Update Datenschutz No. 121

The New EU Regulation on Artificial Intelligence – Entry into Force Possible in early 2023

The European Union is currently working at full speed on a comprehensive legal system for the digital space. It is essential that this includes a law on artificial intelligence (AI), and thus, on April 21st, 2021, the Commission presented the first draft of an AI Act (which we reported on). Since then, many companies have been looking closely to see what the EU's next steps will be, as it cannot be ruled out that the new regulation will already apply to currently-developed AI.

On October 25th, a new draft was discussed in the Council of the European Union, which could lead to an agreement this year (provided that there are no more major changes). In addition to transparency requirements for the use of AI, manufacturers and users of high-risk AI in particular will face comprehensive new obligations.

A. Background

The planned AI Act is intended to be a regulation that – once it has entered into force – no longer needs to be transposed into national law by the Member States. The aim of the AI Act is to establish a legal framework for the deployment of medium- and high-risk artificial intelligence (AI) in the EU without compromising the competitiveness of European technologies.

Artificial intelligence is defined in the AI Act as software that has been developed using special techniques, that captures and interprets data, and that uses it to generate clearly-defined results that affect physical or digital environments. The definition is very broad, despite the details in the appendix, and could cover a large part of the more complex software.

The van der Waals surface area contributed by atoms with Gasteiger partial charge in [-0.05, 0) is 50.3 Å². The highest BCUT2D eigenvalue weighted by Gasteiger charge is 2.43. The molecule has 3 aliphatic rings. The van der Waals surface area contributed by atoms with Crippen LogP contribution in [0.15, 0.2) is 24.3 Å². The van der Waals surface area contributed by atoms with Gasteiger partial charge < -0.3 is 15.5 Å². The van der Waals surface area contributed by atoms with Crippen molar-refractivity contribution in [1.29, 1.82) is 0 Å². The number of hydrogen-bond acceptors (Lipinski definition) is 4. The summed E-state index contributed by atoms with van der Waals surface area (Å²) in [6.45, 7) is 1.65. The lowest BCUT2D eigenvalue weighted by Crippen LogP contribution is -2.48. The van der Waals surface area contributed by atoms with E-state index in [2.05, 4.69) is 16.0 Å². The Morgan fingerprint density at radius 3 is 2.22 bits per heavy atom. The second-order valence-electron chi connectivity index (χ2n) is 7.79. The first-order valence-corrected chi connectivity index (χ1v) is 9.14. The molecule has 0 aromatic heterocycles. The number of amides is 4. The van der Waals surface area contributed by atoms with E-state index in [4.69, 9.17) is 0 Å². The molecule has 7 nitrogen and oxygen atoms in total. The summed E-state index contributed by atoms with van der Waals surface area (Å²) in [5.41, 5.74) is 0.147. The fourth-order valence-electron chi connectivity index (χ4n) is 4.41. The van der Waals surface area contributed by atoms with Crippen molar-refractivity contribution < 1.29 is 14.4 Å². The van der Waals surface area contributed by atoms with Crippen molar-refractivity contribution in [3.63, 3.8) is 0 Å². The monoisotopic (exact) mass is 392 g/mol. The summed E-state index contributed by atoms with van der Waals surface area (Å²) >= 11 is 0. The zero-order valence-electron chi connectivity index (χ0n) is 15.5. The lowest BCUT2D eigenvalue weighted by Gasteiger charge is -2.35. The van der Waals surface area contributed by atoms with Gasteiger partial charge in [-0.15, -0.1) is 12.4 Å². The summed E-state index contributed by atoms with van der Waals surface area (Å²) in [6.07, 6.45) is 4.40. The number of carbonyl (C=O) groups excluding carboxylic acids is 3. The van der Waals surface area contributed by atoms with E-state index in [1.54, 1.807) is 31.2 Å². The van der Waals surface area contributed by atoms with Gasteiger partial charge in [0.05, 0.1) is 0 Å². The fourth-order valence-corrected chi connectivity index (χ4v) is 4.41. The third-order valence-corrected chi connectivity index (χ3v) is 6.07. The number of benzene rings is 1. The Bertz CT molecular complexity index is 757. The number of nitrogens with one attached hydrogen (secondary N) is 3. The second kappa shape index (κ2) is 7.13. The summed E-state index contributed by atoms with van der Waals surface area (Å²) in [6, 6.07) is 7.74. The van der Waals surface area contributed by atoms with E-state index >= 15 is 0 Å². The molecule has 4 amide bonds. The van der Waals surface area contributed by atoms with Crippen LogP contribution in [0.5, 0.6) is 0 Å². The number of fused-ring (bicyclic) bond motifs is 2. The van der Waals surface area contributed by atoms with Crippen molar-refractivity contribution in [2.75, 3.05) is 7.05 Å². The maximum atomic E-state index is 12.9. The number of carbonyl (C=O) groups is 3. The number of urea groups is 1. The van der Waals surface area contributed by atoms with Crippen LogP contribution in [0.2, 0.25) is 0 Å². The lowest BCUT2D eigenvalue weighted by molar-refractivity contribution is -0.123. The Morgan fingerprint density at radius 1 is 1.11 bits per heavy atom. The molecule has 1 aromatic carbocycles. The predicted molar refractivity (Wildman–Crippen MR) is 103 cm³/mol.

B. General provisions

I. Protection requirement classes

The obligations imposed by the AI Act on providers and users are determined by the protection requirements of the respective systems. For this purpose, three different levels of protection can be derived from the AI Act.

1. Minimal or low risk

The use of AI with minimal risk remains almost unrestricted, i.e. the AI Act, despite the broad definition, does not entail disproportionate hardship for, e.g., search algorithms, spam filters or AI-based video games. For low-risk AI, certain minimum transparency requirements must already be met. In particular, systems that interact with natural persons, such as chatbots or deepfakes, must point out that AI is being used (cf. Art. 52 AI Act).

2. High risk (high-risk AI)

For AI that involves a high level of risk, the AI Act provides for comprehensive requirements, such as comprehensive transparency requirements, an authorization requirement for the European market and a risk and quality management system that provides, inter alia, the technical possibility of human oversight (information on this can already be found here). Since the first draft of the AI Act, there has been little change in the strict requirements for high-risk AI, so only minor adjustments are currently expected in the further course of the legislative procedure.

High-risk AI includes, in particular, AI systems for biometric identification and categorization, critical infrastructures, accessibility of basic private and public services and benefits, employee management and access to self-employment, education, law enforcement, migration, asylum and border control, justice and democratic processes, medical products and, according to the latest compromise draft, AI for insurance risk calculation and pricing.

3. Unacceptable risk